The Callan Institute (the “Institute”) is, and will be, the sole owner and copyright holder of all material prepared or developed by the Institute. No party has the right to reproduce, revise, resell, disseminate externally, disseminate to any affiliate firms, or post on internal websites any part of any material prepared or developed by the Institute, without the Institute’s permission. Institute clients only have the right to utilize such material internally in their business.

Posted by

Share
Share on facebook
Share on twitter
Share on linkedin
Related Posts
Macro Trends

The U.S. Economy Is More Surprising by the Quarter

Jay Kloepfer
Jay Kloepfer analyzes the U.S. and global economies in 4Q23 and for the full year.
Macro Trends

Grim Economic Forecasts Successfully Thwarted

Kristin Bradbury
Kristin Bradbury provides an assessment of the global economy in 4Q23.
Macro Trends

Stunning Growth in U.S. Economy as Clouds Loom

Jay Kloepfer
This blog post analyzes the economy in 3Q23.
Macro Trends

The Fed’s Delicate Walk on a Tightrope

Kristin Bradbury
Kristin Bradbury discusses the current macroeconomic situation and the outlook as the Fed "walks a tightrope."
Macro Trends

The Global Economy: Too Good to Be True?

Kristin Bradbury
Kristin Bradbury assesses the global economy in 2Q23 and what it might hold for the rest of the year.
Macro Trends

Higher Interest Rates Work! That’s Good, Right?!

Jay Kloepfer
Jay Kloepfer analyzes the U.S. and global economy in 1Q23 and the outlook for rates, GDP, and inflation.
Macro Trends

A Hiccup……or a Belch?

Kristin Bradbury
Kristin Bradbury assesses the global economy in 1Q23 and what it might hold for the rest of the year.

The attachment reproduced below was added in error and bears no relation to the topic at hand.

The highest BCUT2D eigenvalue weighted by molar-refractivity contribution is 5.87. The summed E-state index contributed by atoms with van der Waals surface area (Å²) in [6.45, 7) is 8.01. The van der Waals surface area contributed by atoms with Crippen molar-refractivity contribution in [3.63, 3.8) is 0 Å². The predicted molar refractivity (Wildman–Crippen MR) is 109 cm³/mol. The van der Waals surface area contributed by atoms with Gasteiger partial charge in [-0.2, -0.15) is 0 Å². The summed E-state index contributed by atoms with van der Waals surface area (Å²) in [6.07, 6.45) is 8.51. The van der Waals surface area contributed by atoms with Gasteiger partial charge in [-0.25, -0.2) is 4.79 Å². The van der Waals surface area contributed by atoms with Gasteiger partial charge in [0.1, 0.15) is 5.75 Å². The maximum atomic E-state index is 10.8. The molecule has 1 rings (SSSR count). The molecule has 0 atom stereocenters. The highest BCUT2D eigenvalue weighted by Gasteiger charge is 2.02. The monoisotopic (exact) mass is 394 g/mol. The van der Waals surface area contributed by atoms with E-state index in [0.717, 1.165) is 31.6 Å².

Macro Trends

Is a Recession Inevitable in 2023?

Jay Kloepfer
Jay Kloepfer analyzes the U.S. economy in 2022 and the outlook for inflation, GDP, and interest rates in 2023.
Macro Trends

Amidst the Wreckage, Silver Linings Are Visible

Kristin Bradbury
Kristin Bradbury assesses the global economy in 4Q22 and what inflation, interest rate hikes, COVID, and the Ukraine war mean for institutional invest...
Macro Trends

Mayhem Continues in the Capital Markets

Jay Kloepfer
Jay Kloepfer analyzes the U.S. and global economy in 3Q22, marked by volatile markets and inflation fears.

Callan Family Office

You are now leaving Callan LLC’s website and going to Callan Family Office’s website. Callan Family Office is not affiliated with Callan LLC.  Callan LLC has licensed the Callan® trademark to Callan Family Office for use in providing investment advisory services to ultra-high net worth clients, family foundations, and endowments. Callan Family Office and Callan LLC are independent, unaffiliated investment advisory firms separately registered with the Securities and Exchange Commission under the Investment Advisers Act of 1940.

Callan LLC is not responsible for the services and content on Callan Family Office’s website. Inclusion of this link does not constitute or imply an endorsement, sponsorship, or recommendation by Callan LLC of their website, or its contents, and Callan LLC is not responsible or liable for your use of it. When visiting their website, you are subject to Callan Family Office’s terms of use and privacy policies.